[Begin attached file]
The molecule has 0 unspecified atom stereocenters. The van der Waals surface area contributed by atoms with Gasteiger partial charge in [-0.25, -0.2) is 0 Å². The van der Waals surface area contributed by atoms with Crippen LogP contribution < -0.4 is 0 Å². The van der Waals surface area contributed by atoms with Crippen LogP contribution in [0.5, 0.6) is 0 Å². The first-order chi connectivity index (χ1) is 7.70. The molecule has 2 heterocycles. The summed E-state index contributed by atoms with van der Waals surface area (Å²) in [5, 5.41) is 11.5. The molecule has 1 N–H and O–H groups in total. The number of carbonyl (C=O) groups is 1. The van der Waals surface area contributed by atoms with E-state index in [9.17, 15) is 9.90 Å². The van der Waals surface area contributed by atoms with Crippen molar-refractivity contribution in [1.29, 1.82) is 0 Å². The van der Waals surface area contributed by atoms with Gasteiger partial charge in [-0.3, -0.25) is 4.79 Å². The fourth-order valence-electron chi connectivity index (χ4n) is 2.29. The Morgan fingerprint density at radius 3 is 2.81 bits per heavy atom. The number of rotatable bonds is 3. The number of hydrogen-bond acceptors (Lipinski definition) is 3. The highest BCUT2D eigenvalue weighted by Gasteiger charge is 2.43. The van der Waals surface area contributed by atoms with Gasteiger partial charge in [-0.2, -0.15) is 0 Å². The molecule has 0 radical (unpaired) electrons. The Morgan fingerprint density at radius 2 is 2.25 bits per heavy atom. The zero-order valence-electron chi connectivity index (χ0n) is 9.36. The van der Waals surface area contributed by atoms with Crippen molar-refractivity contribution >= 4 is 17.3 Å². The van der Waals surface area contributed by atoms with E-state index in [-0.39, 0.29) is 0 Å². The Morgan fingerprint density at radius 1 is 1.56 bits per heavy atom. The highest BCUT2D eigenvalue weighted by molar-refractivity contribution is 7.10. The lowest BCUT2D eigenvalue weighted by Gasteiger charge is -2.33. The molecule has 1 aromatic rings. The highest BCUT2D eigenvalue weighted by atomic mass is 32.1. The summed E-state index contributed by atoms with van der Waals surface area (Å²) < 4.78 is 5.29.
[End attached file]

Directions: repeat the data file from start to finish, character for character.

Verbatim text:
The molecule has 0 unspecified atom stereocenters. The van der Waals surface area contributed by atoms with Gasteiger partial charge in [-0.25, -0.2) is 0 Å². The van der Waals surface area contributed by atoms with Crippen LogP contribution < -0.4 is 0 Å². The van der Waals surface area contributed by atoms with Crippen LogP contribution in [0.5, 0.6) is 0 Å². The first-order chi connectivity index (χ1) is 7.70. The molecule has 2 heterocycles. The summed E-state index contributed by atoms with van der Waals surface area (Å²) in [5, 5.41) is 11.5. The molecule has 1 N–H and O–H groups in total. The number of carbonyl (C=O) groups is 1. The van der Waals surface area contributed by atoms with E-state index in [9.17, 15) is 9.90 Å². The van der Waals surface area contributed by atoms with Crippen molar-refractivity contribution in [1.29, 1.82) is 0 Å². The van der Waals surface area contributed by atoms with Gasteiger partial charge in [-0.3, -0.25) is 4.79 Å². The fourth-order valence-electron chi connectivity index (χ4n) is 2.29. The Morgan fingerprint density at radius 3 is 2.81 bits per heavy atom. The number of rotatable bonds is 3. The number of hydrogen-bond acceptors (Lipinski definition) is 3. The highest BCUT2D eigenvalue weighted by Gasteiger charge is 2.43. The van der Waals surface area contributed by atoms with Gasteiger partial charge in [-0.2, -0.15) is 0 Å². The molecule has 0 radical (unpaired) electrons. The Morgan fingerprint density at radius 2 is 2.25 bits per heavy atom. The zero-order valence-electron chi connectivity index (χ0n) is 9.36. The van der Waals surface area contributed by atoms with Crippen molar-refractivity contribution >= 4 is 17.3 Å². The van der Waals surface area contributed by atoms with E-state index in [-0.39, 0.29) is 0 Å². The Morgan fingerprint density at radius 1 is 1.56 bits per heavy atom. The highest BCUT2D eigenvalue weighted by molar-refractivity contribution is 7.10. The lowest BCUT2D eigenvalue weighted by Gasteiger charge is -2.33. The molecule has 1 aromatic rings. The highest BCUT2D eigenvalue weighted by atomic mass is 32.1. The summed E-state index contributed by atoms with van der Waals surface area (Å²) < 4.78 is 5.29.